Sri Lanka attaché to be retried in U.K. over ‘throat-cutting’ gesture

A former Sri Lankan defence attaché to the U.K., who faced private prosecution over a “throat-cutting gestures” made to Tamil protesters outside the country’s London Embassy, is to face a new trial in May, after the judge decided the case needed to be re-tried following a technicality.

It came after a previous hearing at which the judge had concluded that while the attaché, Brigadier Priyankara Fernando, was covered by diplomatic immunity on the day of the incident, he was no longer a diplomat and as the role he was carrying out didn’t count as an “act performed in the exercise of his functions”, he no longer had diplomatic immunity.

“It was not part of Brigadier Fernando’s job description to make the alleged cut-throat gestures on the three occasions, it could not be part of the mission’s function,” concluded Chief Magistrate Emma Arbuthnot of Westminster Magistrates Court, in a hearing earlier this year. However, at a hearing on Friday, it was decided that the case should be reheard on May 7, after it emerged the court had failed to notify the private prosecutors and the defence team of documents that had been forwarded to it relating to notification given to Britain’s Foreign and Commonwealth Office around the case.

The alleged incident occurred on February 4, 2018 (Sri Lanka’s independence day) when Tamil protesters gathered outside the nation’s Embassy in London, some waving Tamil Eelam flags, some carrying placards calling for the release of political prisoners in Sri Lanka. It is alleged that during this time, Brigadier Fernando, a former member of the Sri Lankan Army’s 59 division which was involved in many of the frontline battles with the LTTE made three “throat cutting gestures” towards the protesters while dressed in military uniform.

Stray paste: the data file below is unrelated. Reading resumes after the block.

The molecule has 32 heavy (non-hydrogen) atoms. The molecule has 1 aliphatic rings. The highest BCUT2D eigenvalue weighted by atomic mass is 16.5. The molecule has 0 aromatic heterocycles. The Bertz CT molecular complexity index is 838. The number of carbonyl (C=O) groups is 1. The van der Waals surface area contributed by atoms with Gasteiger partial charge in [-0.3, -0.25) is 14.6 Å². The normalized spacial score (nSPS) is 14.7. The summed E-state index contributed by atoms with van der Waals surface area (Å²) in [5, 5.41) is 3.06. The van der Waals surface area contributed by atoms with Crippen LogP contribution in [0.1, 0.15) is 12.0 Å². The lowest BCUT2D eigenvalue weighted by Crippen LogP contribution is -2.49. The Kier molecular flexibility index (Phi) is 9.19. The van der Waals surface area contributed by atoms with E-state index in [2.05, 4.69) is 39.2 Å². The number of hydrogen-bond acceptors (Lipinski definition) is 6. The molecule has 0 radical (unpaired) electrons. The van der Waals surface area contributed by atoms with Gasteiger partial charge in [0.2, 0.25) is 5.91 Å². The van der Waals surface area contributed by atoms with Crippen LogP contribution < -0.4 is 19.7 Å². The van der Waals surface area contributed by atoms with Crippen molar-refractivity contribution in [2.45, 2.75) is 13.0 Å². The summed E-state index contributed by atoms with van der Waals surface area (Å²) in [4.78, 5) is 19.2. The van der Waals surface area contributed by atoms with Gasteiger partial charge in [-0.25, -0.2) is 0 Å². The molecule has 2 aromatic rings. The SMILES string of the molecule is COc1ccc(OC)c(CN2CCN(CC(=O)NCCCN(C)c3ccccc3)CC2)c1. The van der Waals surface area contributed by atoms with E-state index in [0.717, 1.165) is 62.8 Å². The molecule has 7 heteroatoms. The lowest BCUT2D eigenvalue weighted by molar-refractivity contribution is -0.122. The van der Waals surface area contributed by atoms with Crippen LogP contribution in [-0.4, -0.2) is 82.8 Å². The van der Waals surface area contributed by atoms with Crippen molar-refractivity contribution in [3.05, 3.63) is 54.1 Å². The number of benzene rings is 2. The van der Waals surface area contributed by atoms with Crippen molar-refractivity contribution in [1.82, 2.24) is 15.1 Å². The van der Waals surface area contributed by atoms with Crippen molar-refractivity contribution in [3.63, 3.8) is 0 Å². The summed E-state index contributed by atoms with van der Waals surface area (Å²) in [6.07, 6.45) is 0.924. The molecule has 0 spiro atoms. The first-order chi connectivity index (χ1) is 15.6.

After complaints were made across London police stations, the police got involved, and MPs raised the issue in Parliament and the Brigadier was suspended. While the U.K. government insisted it took the case “very seriously”, the Brigadier left the U.K. last year without charge. However, a private prosecution has been mounted by three men involved in the protest and in January, the Brigadier was convicted — in his absence — of public order offences.

However, an arrest warrant was issued and hastily withdrawn amid questions of his status as a diplomat. Then the judge concluded that because the act didn’t count as one performed in his exercise of functions as a diplomat, he no longer enjoyed diplomatic protection for it. Campaigners had expressed concerns about some of the facts to emerge during the course of the case – including details of the Brigadier’s job description which involved monitoring anti-Sri Lankan activities in the U.K. and reporting on them, which some Tamil campaigners have labelled a “witch-hunt”.

“For my client it’s a very important case,” says Paul Heron, one of the private prosecutors from the Public Interest Law Unit. “They feel that they have escaped from the extremely difficult situation in Sri Lanka, particularly in the Tamil area, and come to one of the oldest democracies to feel safe and secure and they feel it important that no matter who you are — a diplomat or a cleaner — you have to abide by law.”


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